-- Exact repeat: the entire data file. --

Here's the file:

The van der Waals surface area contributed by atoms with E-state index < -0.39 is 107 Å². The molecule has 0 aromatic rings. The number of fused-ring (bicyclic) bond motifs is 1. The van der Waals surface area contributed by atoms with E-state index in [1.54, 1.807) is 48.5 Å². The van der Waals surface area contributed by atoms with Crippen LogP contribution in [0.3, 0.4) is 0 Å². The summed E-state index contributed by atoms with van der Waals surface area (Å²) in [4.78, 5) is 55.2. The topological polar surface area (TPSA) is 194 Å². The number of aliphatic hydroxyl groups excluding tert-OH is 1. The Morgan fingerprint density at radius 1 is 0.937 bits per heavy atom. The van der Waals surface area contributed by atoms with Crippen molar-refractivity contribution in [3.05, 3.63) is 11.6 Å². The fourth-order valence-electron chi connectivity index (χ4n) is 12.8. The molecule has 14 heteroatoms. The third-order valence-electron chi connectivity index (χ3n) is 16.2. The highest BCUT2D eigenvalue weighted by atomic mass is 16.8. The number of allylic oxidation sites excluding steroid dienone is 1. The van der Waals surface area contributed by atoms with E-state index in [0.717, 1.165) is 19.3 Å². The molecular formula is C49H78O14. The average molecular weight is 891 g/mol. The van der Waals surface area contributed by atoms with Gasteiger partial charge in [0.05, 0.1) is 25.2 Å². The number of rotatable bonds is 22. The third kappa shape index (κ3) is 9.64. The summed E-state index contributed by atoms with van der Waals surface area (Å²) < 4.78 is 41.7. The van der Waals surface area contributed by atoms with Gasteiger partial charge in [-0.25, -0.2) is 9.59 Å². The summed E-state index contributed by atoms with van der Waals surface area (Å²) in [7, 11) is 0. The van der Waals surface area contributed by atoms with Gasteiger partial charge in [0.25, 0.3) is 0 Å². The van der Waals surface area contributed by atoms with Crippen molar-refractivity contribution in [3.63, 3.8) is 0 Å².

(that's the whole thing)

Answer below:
The van der Waals surface area contributed by atoms with E-state index < -0.39 is 107 Å². The molecule has 0 aromatic rings. The number of fused-ring (bicyclic) bond motifs is 1. The van der Waals surface area contributed by atoms with E-state index in [1.54, 1.807) is 48.5 Å². The van der Waals surface area contributed by atoms with Crippen LogP contribution in [0.3, 0.4) is 0 Å². The summed E-state index contributed by atoms with van der Waals surface area (Å²) in [4.78, 5) is 55.2. The topological polar surface area (TPSA) is 194 Å². The number of aliphatic hydroxyl groups excluding tert-OH is 1. The Morgan fingerprint density at radius 1 is 0.937 bits per heavy atom. The van der Waals surface area contributed by atoms with Crippen molar-refractivity contribution in [3.05, 3.63) is 11.6 Å². The fourth-order valence-electron chi connectivity index (χ4n) is 12.8. The molecule has 14 heteroatoms. The third-order valence-electron chi connectivity index (χ3n) is 16.2. The highest BCUT2D eigenvalue weighted by atomic mass is 16.8. The number of allylic oxidation sites excluding steroid dienone is 1. The van der Waals surface area contributed by atoms with E-state index in [0.717, 1.165) is 19.3 Å². The molecular formula is C49H78O14. The average molecular weight is 891 g/mol. The van der Waals surface area contributed by atoms with Gasteiger partial charge in [0.05, 0.1) is 25.2 Å². The number of rotatable bonds is 22. The third kappa shape index (κ3) is 9.64. The summed E-state index contributed by atoms with van der Waals surface area (Å²) < 4.78 is 41.7. The van der Waals surface area contributed by atoms with Gasteiger partial charge in [-0.25, -0.2) is 9.59 Å². The summed E-state index contributed by atoms with van der Waals surface area (Å²) in [7, 11) is 0. The van der Waals surface area contributed by atoms with Gasteiger partial charge in [0.25, 0.3) is 0 Å². The van der Waals surface area contributed by atoms with Crippen molar-refractivity contribution in [3.63, 3.8) is 0 Å².